AR15 Muzzle Brake/Flash Hider/Compensator Comparison, Part 2

Following up on the gargantuan first post of this comparison is a relatively short yet no less important portion. Especially to civilian shooters, the sound and blast of a muzzle device can be a huge turnoff. Yeah, that new brake keeps the muzzle on target, but if the noise rattles your friends every time you shoot the rifle, and other shooters on the firing line give you dirty looks and move away? Chagrin might give you second thoughts about your purchase.

For this portion of the test, a Brüel & Kjær 2209 Impulse Precision Sound Level Meter was used. Despite having been introduced in 1971 and looking quite like it could be an important quest item in Fallout 3, this is the device specified by the US Military and used by many silencer manufacturers to measure sound pressure level. The particular meter used for the test was provided by Rob Silvers of Advanced Armament Corp.

Since I forgot to take a better photo of the device, here's a cell phone pic.
Since I forgot to take a better photo of the device, here’s a cell phone pic.

As with the previous installment, scroll down to the charts if you’d just like to see the results.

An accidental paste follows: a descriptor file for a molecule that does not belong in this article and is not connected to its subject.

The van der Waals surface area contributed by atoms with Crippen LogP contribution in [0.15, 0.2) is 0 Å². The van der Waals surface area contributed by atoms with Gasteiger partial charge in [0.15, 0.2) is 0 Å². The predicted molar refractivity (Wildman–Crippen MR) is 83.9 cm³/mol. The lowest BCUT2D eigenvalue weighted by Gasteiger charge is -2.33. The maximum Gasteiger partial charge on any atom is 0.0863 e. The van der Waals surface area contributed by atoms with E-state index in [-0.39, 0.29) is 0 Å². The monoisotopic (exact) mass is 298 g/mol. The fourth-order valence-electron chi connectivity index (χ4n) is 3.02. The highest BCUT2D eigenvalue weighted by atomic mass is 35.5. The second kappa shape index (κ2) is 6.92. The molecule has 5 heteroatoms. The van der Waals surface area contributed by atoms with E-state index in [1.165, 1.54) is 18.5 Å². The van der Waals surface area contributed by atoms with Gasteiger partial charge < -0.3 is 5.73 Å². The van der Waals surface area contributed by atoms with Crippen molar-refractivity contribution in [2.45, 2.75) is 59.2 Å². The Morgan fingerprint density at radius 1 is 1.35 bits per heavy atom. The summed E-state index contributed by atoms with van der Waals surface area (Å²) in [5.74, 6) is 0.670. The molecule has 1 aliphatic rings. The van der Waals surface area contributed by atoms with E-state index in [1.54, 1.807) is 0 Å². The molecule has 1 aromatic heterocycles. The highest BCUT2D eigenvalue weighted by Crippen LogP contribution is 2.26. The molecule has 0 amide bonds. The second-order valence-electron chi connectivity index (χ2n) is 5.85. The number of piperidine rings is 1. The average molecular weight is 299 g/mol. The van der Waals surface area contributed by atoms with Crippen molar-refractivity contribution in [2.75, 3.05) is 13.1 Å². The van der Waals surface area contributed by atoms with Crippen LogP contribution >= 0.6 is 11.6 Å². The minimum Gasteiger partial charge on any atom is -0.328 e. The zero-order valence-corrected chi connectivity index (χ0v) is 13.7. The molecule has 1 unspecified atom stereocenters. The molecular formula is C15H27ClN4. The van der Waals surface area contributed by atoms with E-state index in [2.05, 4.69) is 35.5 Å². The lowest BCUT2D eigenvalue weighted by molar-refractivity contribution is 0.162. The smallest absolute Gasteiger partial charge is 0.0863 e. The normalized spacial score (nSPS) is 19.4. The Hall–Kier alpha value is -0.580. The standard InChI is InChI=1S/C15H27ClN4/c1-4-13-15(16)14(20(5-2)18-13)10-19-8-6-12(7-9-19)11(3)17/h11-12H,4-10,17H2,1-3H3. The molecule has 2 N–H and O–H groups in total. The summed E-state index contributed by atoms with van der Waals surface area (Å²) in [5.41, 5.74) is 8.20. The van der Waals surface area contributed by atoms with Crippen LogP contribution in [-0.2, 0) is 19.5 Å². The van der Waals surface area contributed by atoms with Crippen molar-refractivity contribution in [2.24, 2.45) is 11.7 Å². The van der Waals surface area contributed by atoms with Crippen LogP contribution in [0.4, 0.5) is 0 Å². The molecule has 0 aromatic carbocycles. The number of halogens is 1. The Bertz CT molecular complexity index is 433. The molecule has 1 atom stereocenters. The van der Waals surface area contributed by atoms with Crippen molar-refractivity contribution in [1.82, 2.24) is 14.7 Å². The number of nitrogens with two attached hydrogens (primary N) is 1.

Of course, all firearms are going to be loud. Even a silenced firearm with subsonic ammo makes noise. A rifle firing supersonic ammo without a silencer? Very, very loud. We are dealing with degrees of very loud here, but the difference between the loudest and quietest device (measured to the left of the muzzle) was approximately 8 decibels. Considering that a 10 decibel difference makes something sound twice as loud, these differences should not be considered entirely minor. If you would like to read some scientific papers regarding muzzle blast and gunshot acoustics, read this, this, or this.

But now, the charts.

First, using the military standard of 1 meter left of the muzzle and 1.6 meters above the ground, using Speer Gold Dot 64gr 5.56mm. These numbers represent the average of 10 shots.